Theoderic the Great
Theoderic the Great, often referred to as Theodoric, was king of the Ostrogoths, ruler of Italy, regent of the Visigoths, and a patricius of the Roman Empire. His Gothic name Þiudareiks translates into people-king or ruler of the people, Theodoric was born in Pannonia, now northern Croatia in 454, after his people had defeated the Huns at the Battle of Nedao. His father was King Theodemir, a Germanic Amali nobleman, Theodoric grew up as a hostage in Constantinople, received a privileged education, and succeeded his father as leader of the Pannonian Ostrogoths in 473. Settling his people in lower Moesia, Theoderic came into conflict with Thracian Ostrogoths led by Theodoric Strabo, Emperor Zeno subsequently gave him the title of Patrician, Vir gloriosus, and the office of Magister militum, and even appointed him as Roman Consul. Seeking further gains, Theoderic frequently ravaged the provinces of the Eastern Roman Empire, while he promoted separation between the Arian Ostrogoths and the Roman population, Theoderic stressed the importance of racial harmony, though intermarriage was outlawed.
Seeking to restore the glory of Ancient Rome, he ruled Italy in its most peaceful and prosperous period since Valentinian, memories of his reign made him a hero of German legend as Dietrich von Bern. The man who would rule under the name of Theoderic was born in 454 AD. This was just a year after the Ostrogoths had thrown off nearly a century of domination by the Huns, treated with favor by the Emperors Leo I and Zeno, he became magister militum in 483, and one year he became consul. Afterwards, he returned to live among the Ostrogoths when he was 31 years old, at the time, the Ostrogoths were settled in Byzantine territory as foederati of the Romans, but were becoming restless and increasingly difficult for Zeno to manage. Not long after Theoderic became king, the two men worked out an arrangement beneficial to both sides, the Ostrogoths needed a place to live, and Zeno was having serious problems with Odoacer, the King of Italy who had come to power in 476. Ostensibly a viceroy for Zeno, Odoacer was menacing Byzantine territory, at Zenos encouragement, Theoderic invaded Odoacers kingdom.
Theoderic came with his army to Italy in 488, where he won the battles of Isonzo and Verona in 489, on February 2,493, Theoderic and Odoacer signed a treaty that assured both parties would rule over Italy. A banquet was organised in order to celebrate this treaty and it was at this banquet that Theoderic, after making a toast, killed Odoacer, Theoderic drew his sword and struck him on the collarbone. Like Odoacer, Theoderic was ostensibly only a viceroy for the emperor in Constantinople, in reality, he was able to avoid imperial supervision, and dealings between the emperor and Theoderic were as equals. Unlike Odoacer, Theoderic respected the agreement he had made and allowed Roman citizens within his kingdom to be subject to Roman law, the Goths, lived under their own laws and customs. In 519, when a mob had burned down the synagogues of Ravenna, Theoderic the Great sought alliances with, or hegemony over, the other Germanic kingdoms in the west. He allied with the Franks by his marriage to Audofleda, sister of Clovis I, the Franks were able to wrest control of Aquitaine from the Visigoths, but otherwise Theoderic was able to defeat their incursions.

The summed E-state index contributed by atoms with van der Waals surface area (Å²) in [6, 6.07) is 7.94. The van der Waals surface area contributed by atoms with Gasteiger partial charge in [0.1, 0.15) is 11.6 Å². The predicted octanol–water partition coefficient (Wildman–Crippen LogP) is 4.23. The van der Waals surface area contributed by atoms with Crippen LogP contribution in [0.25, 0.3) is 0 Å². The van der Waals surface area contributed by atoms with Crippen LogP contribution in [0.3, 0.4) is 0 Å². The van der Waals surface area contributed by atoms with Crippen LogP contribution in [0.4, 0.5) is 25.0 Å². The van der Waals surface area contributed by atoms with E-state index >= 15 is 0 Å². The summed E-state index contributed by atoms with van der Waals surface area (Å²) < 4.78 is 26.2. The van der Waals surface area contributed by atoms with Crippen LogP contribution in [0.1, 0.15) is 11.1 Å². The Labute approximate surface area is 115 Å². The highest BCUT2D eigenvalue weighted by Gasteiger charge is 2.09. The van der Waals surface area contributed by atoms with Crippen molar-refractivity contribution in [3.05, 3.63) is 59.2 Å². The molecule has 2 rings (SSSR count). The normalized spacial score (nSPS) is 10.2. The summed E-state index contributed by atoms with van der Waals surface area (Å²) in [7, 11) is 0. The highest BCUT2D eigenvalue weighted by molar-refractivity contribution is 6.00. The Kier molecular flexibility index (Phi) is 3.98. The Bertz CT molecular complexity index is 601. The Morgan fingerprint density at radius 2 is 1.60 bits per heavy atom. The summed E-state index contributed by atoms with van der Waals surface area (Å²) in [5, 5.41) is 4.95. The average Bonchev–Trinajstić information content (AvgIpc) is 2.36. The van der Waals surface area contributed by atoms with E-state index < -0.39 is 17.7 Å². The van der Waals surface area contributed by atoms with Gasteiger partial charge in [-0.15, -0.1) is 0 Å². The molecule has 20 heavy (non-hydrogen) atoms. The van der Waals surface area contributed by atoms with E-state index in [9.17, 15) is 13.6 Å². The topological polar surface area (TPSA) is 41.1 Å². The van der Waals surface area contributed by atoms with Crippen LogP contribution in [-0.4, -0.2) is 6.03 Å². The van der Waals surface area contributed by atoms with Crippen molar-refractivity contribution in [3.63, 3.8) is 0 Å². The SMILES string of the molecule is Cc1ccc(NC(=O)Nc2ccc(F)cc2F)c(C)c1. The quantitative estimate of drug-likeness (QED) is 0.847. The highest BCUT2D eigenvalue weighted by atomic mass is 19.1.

Theoderics achievements began to even before his death
Otto I, Holy Roman Emperor
Otto I, traditionally known as Otto I the Great, was German king from 936 and emperor of the Holy Roman Empire from 962 until his death in 973. He was the oldest son of Henry I the Fowler and Matilda, Otto inherited the Duchy of Saxony and the kingship of the Germans upon his fathers death in 936. He continued his fathers work of unifying all German tribes into a single kingdom, through strategic marriages and personal appointments, Otto installed members of his family in the kingdoms most important duchies. This reduced the various dukes, who had previously been co-equals with the king, Otto transformed the Roman Catholic Church in Germany to strengthen royal authority and subjected its clergy to his personal control. After putting down a brief civil war among the duchies, Otto defeated the Magyars at the Battle of Lechfeld in 955. The victory against the pagan Magyars earned Otto a reputation as a savior of Christendom, by 961, Otto had conquered the Kingdom of Italy and extended his realms borders to the north and south.
The patronage of Otto and his immediate successors facilitated a so-called Ottonian Renaissance of arts, following the example of Charlemagnes coronation as Emperor of the Romans in 800, Otto was crowned Holy Roman Emperor in 962 by Pope John XII in Rome. Ottos years were marked by conflicts with the papacy and struggles to stabilize his rule over Italy, reigning from Rome, Otto sought to improve relations with the Byzantine Empire, which opposed his claim to emperorship and his realms further expansion to the south. To resolve this conflict, the Byzantine princess Theophanu married his son Otto II in April 972, Otto finally returned to Germany in August 972 and died at Memleben in May 973. Otto II succeeded him as Holy Roman Emperor, Otto was born on 23 November 912, the oldest son of the Duke of Saxony, Henry the Fowler and his second wife Matilda, the daughter of Dietrich of Ringelheim, a Saxon count in Westphalia. Otto had four siblings, Gerberga, Henry. On 23 December 918, Conrad I, King of East Francia and Duke of Franconia, although Conrad and Henry had been at odds with one another since 912, Henry had not openly opposed the king since 915.